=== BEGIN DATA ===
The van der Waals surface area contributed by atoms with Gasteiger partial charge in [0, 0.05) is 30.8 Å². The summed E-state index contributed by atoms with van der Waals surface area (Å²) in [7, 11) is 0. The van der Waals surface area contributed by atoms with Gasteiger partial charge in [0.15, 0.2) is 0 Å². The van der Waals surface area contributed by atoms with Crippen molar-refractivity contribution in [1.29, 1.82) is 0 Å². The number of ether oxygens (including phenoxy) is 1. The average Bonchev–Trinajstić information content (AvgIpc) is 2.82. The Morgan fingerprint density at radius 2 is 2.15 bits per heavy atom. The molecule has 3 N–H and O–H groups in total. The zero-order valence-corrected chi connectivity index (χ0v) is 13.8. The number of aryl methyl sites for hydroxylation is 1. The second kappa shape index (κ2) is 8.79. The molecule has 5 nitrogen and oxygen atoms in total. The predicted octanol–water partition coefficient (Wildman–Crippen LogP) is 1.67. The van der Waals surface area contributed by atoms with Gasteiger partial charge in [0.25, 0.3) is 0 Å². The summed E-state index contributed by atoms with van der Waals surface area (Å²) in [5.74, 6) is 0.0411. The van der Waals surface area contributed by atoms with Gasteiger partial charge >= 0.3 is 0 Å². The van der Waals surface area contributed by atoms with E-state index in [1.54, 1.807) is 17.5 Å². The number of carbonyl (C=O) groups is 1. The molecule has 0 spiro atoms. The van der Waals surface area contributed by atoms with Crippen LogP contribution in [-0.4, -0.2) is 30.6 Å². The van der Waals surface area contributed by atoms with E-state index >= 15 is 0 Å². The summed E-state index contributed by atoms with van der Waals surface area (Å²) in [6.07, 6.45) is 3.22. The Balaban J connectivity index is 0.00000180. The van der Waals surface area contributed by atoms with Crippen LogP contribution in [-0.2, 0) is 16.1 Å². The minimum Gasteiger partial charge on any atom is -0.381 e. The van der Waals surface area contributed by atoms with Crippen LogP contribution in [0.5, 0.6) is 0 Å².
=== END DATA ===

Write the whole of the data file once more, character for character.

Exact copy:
The van der Waals surface area contributed by atoms with Gasteiger partial charge in [0, 0.05) is 30.8 Å². The summed E-state index contributed by atoms with van der Waals surface area (Å²) in [7, 11) is 0. The van der Waals surface area contributed by atoms with Gasteiger partial charge in [0.15, 0.2) is 0 Å². The van der Waals surface area contributed by atoms with Crippen molar-refractivity contribution in [1.29, 1.82) is 0 Å². The number of ether oxygens (including phenoxy) is 1. The average Bonchev–Trinajstić information content (AvgIpc) is 2.82. The Morgan fingerprint density at radius 2 is 2.15 bits per heavy atom. The molecule has 3 N–H and O–H groups in total. The zero-order valence-corrected chi connectivity index (χ0v) is 13.8. The number of aryl methyl sites for hydroxylation is 1. The second kappa shape index (κ2) is 8.79. The molecule has 5 nitrogen and oxygen atoms in total. The predicted octanol–water partition coefficient (Wildman–Crippen LogP) is 1.67. The van der Waals surface area contributed by atoms with Gasteiger partial charge in [0.25, 0.3) is 0 Å². The summed E-state index contributed by atoms with van der Waals surface area (Å²) in [5.74, 6) is 0.0411. The van der Waals surface area contributed by atoms with Gasteiger partial charge >= 0.3 is 0 Å². The van der Waals surface area contributed by atoms with E-state index in [1.54, 1.807) is 17.5 Å². The number of carbonyl (C=O) groups is 1. The molecule has 0 spiro atoms. The van der Waals surface area contributed by atoms with Crippen LogP contribution in [-0.4, -0.2) is 30.6 Å². The van der Waals surface area contributed by atoms with E-state index >= 15 is 0 Å². The summed E-state index contributed by atoms with van der Waals surface area (Å²) in [6.07, 6.45) is 3.22. The Balaban J connectivity index is 0.00000180. The van der Waals surface area contributed by atoms with Crippen LogP contribution in [-0.2, 0) is 16.1 Å². The minimum Gasteiger partial charge on any atom is -0.381 e. The van der Waals surface area contributed by atoms with Crippen LogP contribution in [0.5, 0.6) is 0 Å².